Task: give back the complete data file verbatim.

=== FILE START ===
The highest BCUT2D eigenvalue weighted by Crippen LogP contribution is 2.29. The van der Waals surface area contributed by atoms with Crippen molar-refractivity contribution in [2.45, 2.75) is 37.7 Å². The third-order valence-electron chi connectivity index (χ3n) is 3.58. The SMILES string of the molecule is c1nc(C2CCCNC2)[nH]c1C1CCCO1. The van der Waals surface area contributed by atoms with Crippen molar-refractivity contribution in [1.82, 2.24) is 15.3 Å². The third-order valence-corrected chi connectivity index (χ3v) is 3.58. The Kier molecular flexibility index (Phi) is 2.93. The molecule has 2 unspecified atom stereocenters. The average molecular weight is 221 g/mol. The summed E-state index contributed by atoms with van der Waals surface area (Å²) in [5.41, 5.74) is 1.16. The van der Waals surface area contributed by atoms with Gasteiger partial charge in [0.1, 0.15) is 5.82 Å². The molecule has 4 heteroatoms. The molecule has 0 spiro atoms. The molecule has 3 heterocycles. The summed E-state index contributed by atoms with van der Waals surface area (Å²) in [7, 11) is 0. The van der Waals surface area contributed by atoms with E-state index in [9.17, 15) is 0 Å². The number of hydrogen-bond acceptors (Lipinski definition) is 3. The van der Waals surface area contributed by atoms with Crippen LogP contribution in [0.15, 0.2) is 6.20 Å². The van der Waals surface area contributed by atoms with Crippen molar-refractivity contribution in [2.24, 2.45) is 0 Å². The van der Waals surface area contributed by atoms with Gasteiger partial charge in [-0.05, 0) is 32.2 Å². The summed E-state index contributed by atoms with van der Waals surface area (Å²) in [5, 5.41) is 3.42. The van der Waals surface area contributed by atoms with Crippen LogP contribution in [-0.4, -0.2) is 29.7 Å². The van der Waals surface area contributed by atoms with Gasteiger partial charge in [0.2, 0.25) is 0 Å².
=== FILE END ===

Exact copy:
The highest BCUT2D eigenvalue weighted by Crippen LogP contribution is 2.29. The van der Waals surface area contributed by atoms with Crippen molar-refractivity contribution in [2.45, 2.75) is 37.7 Å². The third-order valence-electron chi connectivity index (χ3n) is 3.58. The SMILES string of the molecule is c1nc(C2CCCNC2)[nH]c1C1CCCO1. The van der Waals surface area contributed by atoms with Crippen molar-refractivity contribution in [1.82, 2.24) is 15.3 Å². The third-order valence-corrected chi connectivity index (χ3v) is 3.58. The Kier molecular flexibility index (Phi) is 2.93. The molecule has 2 unspecified atom stereocenters. The average molecular weight is 221 g/mol. The summed E-state index contributed by atoms with van der Waals surface area (Å²) in [5.41, 5.74) is 1.16. The van der Waals surface area contributed by atoms with Gasteiger partial charge in [0.1, 0.15) is 5.82 Å². The molecule has 4 heteroatoms. The molecule has 0 spiro atoms. The molecule has 3 heterocycles. The summed E-state index contributed by atoms with van der Waals surface area (Å²) in [7, 11) is 0. The van der Waals surface area contributed by atoms with E-state index in [9.17, 15) is 0 Å². The number of hydrogen-bond acceptors (Lipinski definition) is 3. The van der Waals surface area contributed by atoms with Crippen LogP contribution in [0.15, 0.2) is 6.20 Å². The van der Waals surface area contributed by atoms with Crippen molar-refractivity contribution in [2.24, 2.45) is 0 Å². The van der Waals surface area contributed by atoms with Gasteiger partial charge in [-0.05, 0) is 32.2 Å². The summed E-state index contributed by atoms with van der Waals surface area (Å²) in [5, 5.41) is 3.42. The van der Waals surface area contributed by atoms with Crippen LogP contribution in [-0.4, -0.2) is 29.7 Å². The van der Waals surface area contributed by atoms with Gasteiger partial charge in [0.2, 0.25) is 0 Å².